His office would “rehire” the woman as a “temporary employee” despite her being directed not to come into the office or do any actual work, according to the document. The complainant would receive a total payment of $27,111.75 over the three months, after which point she would be removed from the payroll, according to the document.

A former employee told BuzzFeed that people feared speaking out against Conyers because of his reputation. His power within Congress is one thing, but he is also “a civil rights icon,” once admired by Martin Luther King, Jr., and helped found the Congressional Black Caucus.

The Grueling Process

The Washington Post recently reported that “Congress’ Office of Compliance has paid more than $17 million for 264 settlements and awards to federal employees for violations of various employment rules” since 1997. This includes sexual harassment.

Without a human resources department, an employee must report sexual harassment to the Office of Compliance within 180 days. This will lead “to a lengthy process involves counseling, mediation, and requires the signing of a confidentiality agreement before a complaint can go forward.”

Once that ends, the employee may opt to take the case to federal district court or it can go to “an administrative hearing, after which a negotiation and settlement may follow.”

Matthew Peterson, the law clerk that represented the woman and “listed as a signatory,” also spoke to BuzzFeed:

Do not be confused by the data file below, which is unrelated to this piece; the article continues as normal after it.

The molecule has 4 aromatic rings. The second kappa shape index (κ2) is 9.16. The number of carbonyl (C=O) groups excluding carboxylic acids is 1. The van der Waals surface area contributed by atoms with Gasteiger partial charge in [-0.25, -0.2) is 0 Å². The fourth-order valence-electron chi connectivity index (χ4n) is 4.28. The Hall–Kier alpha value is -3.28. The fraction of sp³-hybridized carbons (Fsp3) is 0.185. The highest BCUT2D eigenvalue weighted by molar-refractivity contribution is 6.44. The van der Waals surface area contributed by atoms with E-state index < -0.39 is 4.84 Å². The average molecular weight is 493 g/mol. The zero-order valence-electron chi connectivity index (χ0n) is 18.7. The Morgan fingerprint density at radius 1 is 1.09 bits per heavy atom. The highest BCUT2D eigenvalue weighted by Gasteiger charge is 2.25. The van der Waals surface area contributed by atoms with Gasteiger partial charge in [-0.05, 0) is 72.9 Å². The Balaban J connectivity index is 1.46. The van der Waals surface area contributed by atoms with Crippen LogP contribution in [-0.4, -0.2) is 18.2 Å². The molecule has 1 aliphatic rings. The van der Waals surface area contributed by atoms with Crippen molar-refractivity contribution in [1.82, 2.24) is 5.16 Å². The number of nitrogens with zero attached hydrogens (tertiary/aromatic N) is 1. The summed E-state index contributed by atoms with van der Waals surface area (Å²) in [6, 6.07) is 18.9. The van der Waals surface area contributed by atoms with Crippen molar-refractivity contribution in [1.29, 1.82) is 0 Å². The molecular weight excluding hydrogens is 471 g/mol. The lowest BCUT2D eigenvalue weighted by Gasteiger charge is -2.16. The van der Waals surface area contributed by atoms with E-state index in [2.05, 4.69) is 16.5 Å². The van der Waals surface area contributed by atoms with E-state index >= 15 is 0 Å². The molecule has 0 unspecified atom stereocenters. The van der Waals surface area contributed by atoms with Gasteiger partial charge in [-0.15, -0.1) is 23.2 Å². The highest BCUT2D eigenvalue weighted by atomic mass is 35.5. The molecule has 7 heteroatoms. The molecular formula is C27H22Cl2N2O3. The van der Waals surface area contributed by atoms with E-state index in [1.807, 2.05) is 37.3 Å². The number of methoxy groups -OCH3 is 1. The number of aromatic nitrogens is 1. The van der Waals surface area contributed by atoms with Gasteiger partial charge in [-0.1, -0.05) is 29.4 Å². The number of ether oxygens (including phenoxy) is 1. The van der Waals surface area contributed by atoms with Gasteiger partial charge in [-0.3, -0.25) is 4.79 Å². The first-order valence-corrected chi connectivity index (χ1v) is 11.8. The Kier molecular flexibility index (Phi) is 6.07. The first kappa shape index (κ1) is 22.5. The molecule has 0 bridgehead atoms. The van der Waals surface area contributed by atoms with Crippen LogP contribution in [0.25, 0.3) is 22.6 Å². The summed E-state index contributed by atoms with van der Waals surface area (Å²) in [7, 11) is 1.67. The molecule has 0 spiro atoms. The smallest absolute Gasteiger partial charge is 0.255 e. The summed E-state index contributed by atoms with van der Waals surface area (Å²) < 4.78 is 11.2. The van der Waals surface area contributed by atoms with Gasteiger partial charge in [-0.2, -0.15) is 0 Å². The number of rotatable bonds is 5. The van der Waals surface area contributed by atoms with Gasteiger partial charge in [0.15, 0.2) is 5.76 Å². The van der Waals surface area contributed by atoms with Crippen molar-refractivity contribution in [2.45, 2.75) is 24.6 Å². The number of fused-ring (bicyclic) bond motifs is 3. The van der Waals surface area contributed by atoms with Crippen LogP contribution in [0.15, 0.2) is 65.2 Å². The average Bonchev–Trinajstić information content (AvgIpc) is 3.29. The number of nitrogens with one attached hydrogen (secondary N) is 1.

The process was “disgusting,” said Matthew Peterson, who worked as a law clerk representing the complainant, and who listed as a signatory to some of the documents.

“It is a designed cover-up,” said Peterson, who declined to discuss details of the case but agreed to characterize it in general terms. “You feel like they were betrayed by their government just for coming forward. It’s like being abused twice.”

No one else spoke to BuzzFeed. The Office of Compliance said they cannot make comments on such matters.

A Change?

First off, we need names in the WaPo article from last week. TRANSPARENCY. These are our tax dollars.

Democrat Congresswoman Jackie Speier has introduced legislation to change this process. She even called the Office of Compliance an enabler on CBS’ Face the Nation:

“We have a system in place that allows for the harasser to go unchecked. Doesn’t pay for the settlement himself and is never identified. So the Office of Compliance, to which a victim must apply or complain, is a place that has really been an enabler of sexual harassment for these many years because of the way it’s constructed,” said Speier, D-California, on “Face the Nation.”

“We have to make sure that a complaint is taken seriously. And the person who is the victim is not somehow tortured or intimidated into not filing the complaint,” she said on Sunday. “That’s what it is right now in Congress. There’s a one month period where you’re counseled. There’s another month where you go through mandatory mediation and you have to sign a non disclosure agreement at the front end.”

“And then you have a month of cooling off period,” she said. “I mean, that is truly ridiculous.”

BuzzFeed Got This Info From…Mike Cernovich

Yes, that Mike Cernovich, the man who bounces around conspiracy theories like Pizzagate:

Cernovich said he gave the documents to BuzzFeed News for vetting and further reporting, and because he said if he published them himself, Democrats and congressional leaders would “try to discredit the story by attacking the messenger.” He provided them without conditions. BuzzFeed News independently confirmed the authenticity of the documents with four people directly involved with the case, including the accuser.